25th Tactical Reconnaissance Wing: Wikis

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25th Tactical Reconnaissance Wing
25trw.jpg
25th Tactical Reconnaissance Wing patch
Active 1940-45, 1965–1966
Country United States
Branch United States Air Force
Motto Guard With Power

The 25th Tactical Reconnaissance Wing (TRW) is an inactive United States Air Force wing. Its last duty assignment was at Chambley-Bussieres Air Base, France.

Contents

History

The wing's lineage and honors can be traced not just through its own history, but through the history of two World War II organizations, the 25th Bombardment Group and the 25th Bombardment Group (Reconnaissance).

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Lineage

  • Constituted as 25th Bombardment Group (Heavy) on December 22, 1939.
Activated February 1, 1940.
Redesignated: 25th Bombardment Group (Medium), May 1942
Disbanded on June 20, 1944.
  • Constituted as 25th Bombardment Group (Reconnaissance) on July 17, 1944.
Activated on August 9, 1944
Inactivated on September 8, 1945
  • Established and activated as 25th Tactical Reconnaissance Wing on July 1, 1965
Inactivated on October 15, 1966

Major Commands

Squadrons

Attached: 26 Apr-1 Aug 1943
Assigned: 11 Oct 1943-20 Jun 1944
Attached: 1 Nov 1940-25 Feb 1944
Assigned: 25 Feb-20 Jun 1944
Stationed at: Miami AAF, Florida; Deployed to: Carlsen Field, Trinidad
Stationed at: Miami AAF, Florida; Deployed to: Carlsen Field, Trinidad
Stationed at: Miami AAF, Florida; Deployed to: Carlsen Field, Trinidad

Stations

Major Aircraft Assigned

Operational History

Consolidated B-24J-401-CF Liberator Serial 42-50578 of the 652d Bomb Squadron.
Martin B-26G-1-MA Marauder Serial 43-34195 painted black for night recon missions of the 654th Bomb Squadron.
A British de Havilland Mosquito XVI of the 654th Bomb Squadron.
Douglas RB-66B-DL Destroyer Serial 54-0419, converted to EB-66E. of the 25th TRW.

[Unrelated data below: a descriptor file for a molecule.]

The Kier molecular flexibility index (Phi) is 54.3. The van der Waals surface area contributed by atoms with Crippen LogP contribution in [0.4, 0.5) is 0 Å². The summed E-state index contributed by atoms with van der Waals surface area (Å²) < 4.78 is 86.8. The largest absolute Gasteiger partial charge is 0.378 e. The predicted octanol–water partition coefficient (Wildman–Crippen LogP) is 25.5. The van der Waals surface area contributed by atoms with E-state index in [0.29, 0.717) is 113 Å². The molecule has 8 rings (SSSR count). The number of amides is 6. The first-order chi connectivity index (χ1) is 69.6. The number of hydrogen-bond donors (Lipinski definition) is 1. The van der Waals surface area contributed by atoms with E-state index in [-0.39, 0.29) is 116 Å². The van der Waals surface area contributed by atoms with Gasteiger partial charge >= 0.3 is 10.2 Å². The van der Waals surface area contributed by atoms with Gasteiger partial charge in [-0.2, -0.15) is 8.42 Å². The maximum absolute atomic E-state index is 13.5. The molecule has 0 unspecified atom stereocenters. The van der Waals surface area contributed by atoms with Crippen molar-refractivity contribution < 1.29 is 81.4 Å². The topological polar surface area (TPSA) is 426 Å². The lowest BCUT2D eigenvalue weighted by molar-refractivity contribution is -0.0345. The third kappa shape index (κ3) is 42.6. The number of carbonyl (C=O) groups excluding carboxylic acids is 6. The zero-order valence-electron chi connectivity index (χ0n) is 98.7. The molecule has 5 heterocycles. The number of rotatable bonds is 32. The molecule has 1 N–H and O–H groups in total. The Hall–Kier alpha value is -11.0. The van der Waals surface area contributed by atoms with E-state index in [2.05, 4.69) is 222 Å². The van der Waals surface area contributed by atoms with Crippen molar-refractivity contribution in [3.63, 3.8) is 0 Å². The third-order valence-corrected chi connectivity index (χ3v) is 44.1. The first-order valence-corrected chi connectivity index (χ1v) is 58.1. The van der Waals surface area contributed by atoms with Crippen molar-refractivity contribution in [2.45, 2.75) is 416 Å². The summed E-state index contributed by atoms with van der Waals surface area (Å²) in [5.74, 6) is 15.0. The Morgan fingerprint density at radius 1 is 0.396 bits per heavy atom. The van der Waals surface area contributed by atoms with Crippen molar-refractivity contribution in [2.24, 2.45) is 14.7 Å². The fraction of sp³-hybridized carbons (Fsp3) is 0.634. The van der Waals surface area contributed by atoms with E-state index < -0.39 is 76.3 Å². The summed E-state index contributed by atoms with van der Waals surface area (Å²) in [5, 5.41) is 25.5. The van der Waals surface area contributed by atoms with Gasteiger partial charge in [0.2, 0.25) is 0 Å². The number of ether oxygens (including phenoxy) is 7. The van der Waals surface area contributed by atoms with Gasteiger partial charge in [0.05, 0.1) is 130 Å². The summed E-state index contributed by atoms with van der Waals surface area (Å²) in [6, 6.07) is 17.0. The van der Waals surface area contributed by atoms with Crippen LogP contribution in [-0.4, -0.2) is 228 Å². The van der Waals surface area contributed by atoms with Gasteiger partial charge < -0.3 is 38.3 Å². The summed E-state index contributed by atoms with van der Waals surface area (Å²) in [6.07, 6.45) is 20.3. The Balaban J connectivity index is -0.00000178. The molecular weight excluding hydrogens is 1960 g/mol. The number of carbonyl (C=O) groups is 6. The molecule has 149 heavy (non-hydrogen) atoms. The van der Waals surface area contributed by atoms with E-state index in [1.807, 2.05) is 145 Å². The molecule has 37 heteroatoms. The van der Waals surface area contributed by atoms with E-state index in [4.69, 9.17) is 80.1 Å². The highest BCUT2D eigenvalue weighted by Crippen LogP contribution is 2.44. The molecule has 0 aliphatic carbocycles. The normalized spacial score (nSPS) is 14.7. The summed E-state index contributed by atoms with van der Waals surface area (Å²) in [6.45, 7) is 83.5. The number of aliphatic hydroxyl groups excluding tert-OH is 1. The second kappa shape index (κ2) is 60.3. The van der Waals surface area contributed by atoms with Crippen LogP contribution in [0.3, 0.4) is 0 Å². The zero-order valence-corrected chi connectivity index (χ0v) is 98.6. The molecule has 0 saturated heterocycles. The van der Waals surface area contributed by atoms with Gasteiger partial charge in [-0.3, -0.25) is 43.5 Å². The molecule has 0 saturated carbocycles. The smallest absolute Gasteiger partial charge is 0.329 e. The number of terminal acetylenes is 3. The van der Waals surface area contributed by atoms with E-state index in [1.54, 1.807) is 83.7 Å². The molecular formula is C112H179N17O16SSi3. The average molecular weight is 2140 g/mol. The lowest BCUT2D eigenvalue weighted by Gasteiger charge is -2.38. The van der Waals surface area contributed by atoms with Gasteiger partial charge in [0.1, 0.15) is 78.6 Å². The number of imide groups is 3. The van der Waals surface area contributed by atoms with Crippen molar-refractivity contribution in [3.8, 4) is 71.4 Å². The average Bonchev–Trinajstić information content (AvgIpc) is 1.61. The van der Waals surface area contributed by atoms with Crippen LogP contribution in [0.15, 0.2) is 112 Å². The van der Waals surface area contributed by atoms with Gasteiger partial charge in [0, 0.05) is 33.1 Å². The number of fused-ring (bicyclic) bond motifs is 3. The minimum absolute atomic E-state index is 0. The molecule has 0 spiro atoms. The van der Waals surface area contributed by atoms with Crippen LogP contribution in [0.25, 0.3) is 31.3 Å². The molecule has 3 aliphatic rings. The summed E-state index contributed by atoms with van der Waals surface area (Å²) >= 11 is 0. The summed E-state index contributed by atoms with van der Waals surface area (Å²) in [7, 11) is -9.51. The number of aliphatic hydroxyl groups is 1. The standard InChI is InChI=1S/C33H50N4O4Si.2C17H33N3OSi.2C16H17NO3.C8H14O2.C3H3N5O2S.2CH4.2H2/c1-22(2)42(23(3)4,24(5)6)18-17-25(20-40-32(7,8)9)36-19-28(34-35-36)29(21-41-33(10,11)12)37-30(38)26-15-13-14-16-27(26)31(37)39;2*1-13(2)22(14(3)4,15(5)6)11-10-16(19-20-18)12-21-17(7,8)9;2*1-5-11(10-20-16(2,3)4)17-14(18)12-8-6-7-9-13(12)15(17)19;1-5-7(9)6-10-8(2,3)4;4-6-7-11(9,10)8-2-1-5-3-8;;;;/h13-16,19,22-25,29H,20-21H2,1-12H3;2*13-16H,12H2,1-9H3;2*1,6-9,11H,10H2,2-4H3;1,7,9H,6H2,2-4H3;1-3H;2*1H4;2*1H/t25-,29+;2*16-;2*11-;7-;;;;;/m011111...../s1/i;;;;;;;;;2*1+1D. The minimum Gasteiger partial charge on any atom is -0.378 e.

World War II

Constituted as 25th Bombardment Group (Heavy) on December 22, 1939. Activated on February 1, 1940. Operational squadrons were the 10th, 12th and 35th Bombardment Squadrons. Initially trained with A-17As, assigned B-18A/B aircraft when deployed to the Caribbean. With the outbreak of World War II the group's mission was to fly antisubmarine patrols, escort convoys, and served as part of the defense force of the Caribbean area. In 1942, the 417th Squadron was added; in 1943 the 10th squadron was inactivated, being replaced by the 59th.

Returned to the United States in April 1944, and was reassigned to Second Air Force. Re-equipped with B-17s and programmed for overseas deployment to Europe. This deployment was cancelled in June 1944 and the group was disbanded, with planes and personnel being sent to Europe as replacements.

The 25th Bombardment Group (Reconnaissance) was formed at RAF Cheddington, England as the 802d Reconnaissance Group (Provisional) on March 30, 1944, and transferred to Watton on April 12, 1944. On August 9, 1944, the 802 RG(P) was redesignated as the 25th BG(R). Assigned squadrons were:

  • 652d Bombardment Squadron (Heavy) (YN/R4) B-17F/G, B-24J
  • 653d Bombardment Squadron (Light) (WX) De Havilland Mosquito XVI
  • 654th Bombardment Squadron (Special) B-25C, (XN) B-26G, A-26, (BA) De Havilland Mosquito XVI

The 652d Bomb Squadron originated as a provisional weather recon unit that was formed on August 31, 1943, and transferred RAF St Eval in Cornwall with B-17 Flying Fortresss on September 8, 1943 for conducting meteorological fights over the Atlantic Ocean. On October 25, 1943 it was formalized at St. Mawgan as Detachment "A" of a newly formed Combat Weather Detachment, 1st CCRC Bovingdon. On November 23, 1943 the unit moved to RAF Bovingdon after flying 231 weather sorties. At Bovington, the squadron was reorganized as the 8th Weather Reconnaissance Squadron on March 28, 1944, then transferred to Watton on April 12, 1944.

The 653d and 654th Bomb Squadrons were re-located to Watton from RAF Cheddington on April 12 for special weather recon missions over enemy-occupied territory in advance of bomber formations and visual coverage of target strikes. Pilots for the Mosquitos came from former P-38 Lightning pilots of the 50th Fighter Squadron transferred from the 342d Composite Group based in Iceland.